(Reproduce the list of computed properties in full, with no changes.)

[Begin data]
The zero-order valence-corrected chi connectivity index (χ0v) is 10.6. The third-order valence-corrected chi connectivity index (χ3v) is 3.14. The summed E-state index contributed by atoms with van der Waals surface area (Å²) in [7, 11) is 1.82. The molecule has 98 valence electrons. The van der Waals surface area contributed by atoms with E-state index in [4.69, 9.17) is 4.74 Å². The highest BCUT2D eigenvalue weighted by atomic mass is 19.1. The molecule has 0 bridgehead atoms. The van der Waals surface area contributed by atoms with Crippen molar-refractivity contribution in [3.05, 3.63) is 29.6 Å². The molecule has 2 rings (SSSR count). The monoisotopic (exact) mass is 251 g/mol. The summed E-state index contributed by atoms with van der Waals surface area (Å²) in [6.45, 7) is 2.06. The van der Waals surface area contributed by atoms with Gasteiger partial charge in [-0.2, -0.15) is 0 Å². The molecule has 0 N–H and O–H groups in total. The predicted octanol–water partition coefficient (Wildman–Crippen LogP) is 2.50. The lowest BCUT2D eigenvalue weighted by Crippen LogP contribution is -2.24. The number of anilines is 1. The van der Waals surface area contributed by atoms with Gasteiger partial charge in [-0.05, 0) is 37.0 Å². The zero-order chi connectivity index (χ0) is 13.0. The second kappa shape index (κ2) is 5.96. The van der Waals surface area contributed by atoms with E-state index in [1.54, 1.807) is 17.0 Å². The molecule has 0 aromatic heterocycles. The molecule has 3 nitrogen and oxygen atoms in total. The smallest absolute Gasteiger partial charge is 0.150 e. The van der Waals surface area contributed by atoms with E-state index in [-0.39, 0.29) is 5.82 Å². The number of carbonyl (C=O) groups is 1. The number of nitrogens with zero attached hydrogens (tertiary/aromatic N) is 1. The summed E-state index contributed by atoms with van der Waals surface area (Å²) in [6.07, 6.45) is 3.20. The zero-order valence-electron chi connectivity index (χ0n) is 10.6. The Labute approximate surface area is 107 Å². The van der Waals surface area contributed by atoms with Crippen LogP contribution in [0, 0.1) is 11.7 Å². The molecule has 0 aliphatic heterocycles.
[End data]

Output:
The zero-order valence-corrected chi connectivity index (χ0v) is 10.6. The third-order valence-corrected chi connectivity index (χ3v) is 3.14. The summed E-state index contributed by atoms with van der Waals surface area (Å²) in [7, 11) is 1.82. The molecule has 98 valence electrons. The van der Waals surface area contributed by atoms with E-state index in [4.69, 9.17) is 4.74 Å². The highest BCUT2D eigenvalue weighted by atomic mass is 19.1. The molecule has 0 bridgehead atoms. The van der Waals surface area contributed by atoms with Crippen molar-refractivity contribution in [3.05, 3.63) is 29.6 Å². The molecule has 2 rings (SSSR count). The monoisotopic (exact) mass is 251 g/mol. The summed E-state index contributed by atoms with van der Waals surface area (Å²) in [6.45, 7) is 2.06. The van der Waals surface area contributed by atoms with Gasteiger partial charge in [-0.2, -0.15) is 0 Å². The molecule has 0 N–H and O–H groups in total. The predicted octanol–water partition coefficient (Wildman–Crippen LogP) is 2.50. The lowest BCUT2D eigenvalue weighted by Crippen LogP contribution is -2.24. The number of anilines is 1. The van der Waals surface area contributed by atoms with Gasteiger partial charge in [-0.05, 0) is 37.0 Å². The zero-order chi connectivity index (χ0) is 13.0. The second kappa shape index (κ2) is 5.96. The van der Waals surface area contributed by atoms with E-state index in [1.54, 1.807) is 17.0 Å². The molecule has 0 aromatic heterocycles. The molecule has 3 nitrogen and oxygen atoms in total. The smallest absolute Gasteiger partial charge is 0.150 e. The van der Waals surface area contributed by atoms with E-state index in [-0.39, 0.29) is 5.82 Å². The number of carbonyl (C=O) groups is 1. The number of nitrogens with zero attached hydrogens (tertiary/aromatic N) is 1. The summed E-state index contributed by atoms with van der Waals surface area (Å²) in [6.07, 6.45) is 3.20. The zero-order valence-electron chi connectivity index (χ0n) is 10.6. The Labute approximate surface area is 107 Å². The van der Waals surface area contributed by atoms with Crippen LogP contribution in [0, 0.1) is 11.7 Å². The molecule has 0 aliphatic heterocycles.